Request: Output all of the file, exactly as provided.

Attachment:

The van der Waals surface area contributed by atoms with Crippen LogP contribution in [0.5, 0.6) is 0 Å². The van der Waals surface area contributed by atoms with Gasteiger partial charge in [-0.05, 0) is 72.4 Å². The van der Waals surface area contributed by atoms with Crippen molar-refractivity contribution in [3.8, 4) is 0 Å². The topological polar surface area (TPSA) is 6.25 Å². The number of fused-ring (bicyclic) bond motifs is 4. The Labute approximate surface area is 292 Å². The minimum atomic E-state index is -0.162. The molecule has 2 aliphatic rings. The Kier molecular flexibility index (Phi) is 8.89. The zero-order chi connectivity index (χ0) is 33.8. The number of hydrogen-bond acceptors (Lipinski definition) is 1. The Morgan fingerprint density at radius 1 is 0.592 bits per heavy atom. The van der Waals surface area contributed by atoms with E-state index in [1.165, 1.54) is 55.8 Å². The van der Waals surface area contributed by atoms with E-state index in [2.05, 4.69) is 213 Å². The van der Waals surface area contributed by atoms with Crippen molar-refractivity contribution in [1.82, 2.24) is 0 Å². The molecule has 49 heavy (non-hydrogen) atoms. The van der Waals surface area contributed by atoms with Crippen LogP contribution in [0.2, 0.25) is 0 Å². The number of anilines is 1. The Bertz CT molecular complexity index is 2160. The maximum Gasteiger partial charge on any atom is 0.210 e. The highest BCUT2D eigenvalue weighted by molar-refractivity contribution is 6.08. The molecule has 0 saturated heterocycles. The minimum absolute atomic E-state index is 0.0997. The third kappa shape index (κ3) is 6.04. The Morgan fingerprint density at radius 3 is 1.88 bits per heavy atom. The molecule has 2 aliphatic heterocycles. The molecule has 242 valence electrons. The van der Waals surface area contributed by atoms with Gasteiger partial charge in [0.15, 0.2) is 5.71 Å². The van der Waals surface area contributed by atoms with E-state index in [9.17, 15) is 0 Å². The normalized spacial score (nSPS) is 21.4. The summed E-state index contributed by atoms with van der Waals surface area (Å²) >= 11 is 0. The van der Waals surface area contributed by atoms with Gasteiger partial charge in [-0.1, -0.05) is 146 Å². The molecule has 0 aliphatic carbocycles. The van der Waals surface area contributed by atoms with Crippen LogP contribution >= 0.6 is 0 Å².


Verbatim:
The van der Waals surface area contributed by atoms with Crippen LogP contribution in [0.5, 0.6) is 0 Å². The van der Waals surface area contributed by atoms with Gasteiger partial charge in [-0.05, 0) is 72.4 Å². The van der Waals surface area contributed by atoms with Crippen molar-refractivity contribution in [3.8, 4) is 0 Å². The topological polar surface area (TPSA) is 6.25 Å². The number of fused-ring (bicyclic) bond motifs is 4. The Labute approximate surface area is 292 Å². The minimum atomic E-state index is -0.162. The molecule has 2 aliphatic rings. The Kier molecular flexibility index (Phi) is 8.89. The zero-order chi connectivity index (χ0) is 33.8. The number of hydrogen-bond acceptors (Lipinski definition) is 1. The Morgan fingerprint density at radius 1 is 0.592 bits per heavy atom. The van der Waals surface area contributed by atoms with E-state index in [1.165, 1.54) is 55.8 Å². The van der Waals surface area contributed by atoms with E-state index in [2.05, 4.69) is 213 Å². The van der Waals surface area contributed by atoms with Crippen molar-refractivity contribution in [1.82, 2.24) is 0 Å². The molecule has 49 heavy (non-hydrogen) atoms. The van der Waals surface area contributed by atoms with Crippen LogP contribution in [0.2, 0.25) is 0 Å². The number of anilines is 1. The Bertz CT molecular complexity index is 2160. The maximum Gasteiger partial charge on any atom is 0.210 e. The highest BCUT2D eigenvalue weighted by molar-refractivity contribution is 6.08. The molecule has 0 saturated heterocycles. The minimum absolute atomic E-state index is 0.0997. The third kappa shape index (κ3) is 6.04. The Morgan fingerprint density at radius 3 is 1.88 bits per heavy atom. The molecule has 2 aliphatic heterocycles. The molecule has 242 valence electrons. The van der Waals surface area contributed by atoms with Gasteiger partial charge in [0.15, 0.2) is 5.71 Å². The van der Waals surface area contributed by atoms with E-state index in [9.17, 15) is 0 Å². The normalized spacial score (nSPS) is 21.4. The summed E-state index contributed by atoms with van der Waals surface area (Å²) >= 11 is 0. The van der Waals surface area contributed by atoms with Gasteiger partial charge in [-0.1, -0.05) is 146 Å². The molecule has 0 aliphatic carbocycles. The van der Waals surface area contributed by atoms with Crippen LogP contribution >= 0.6 is 0 Å².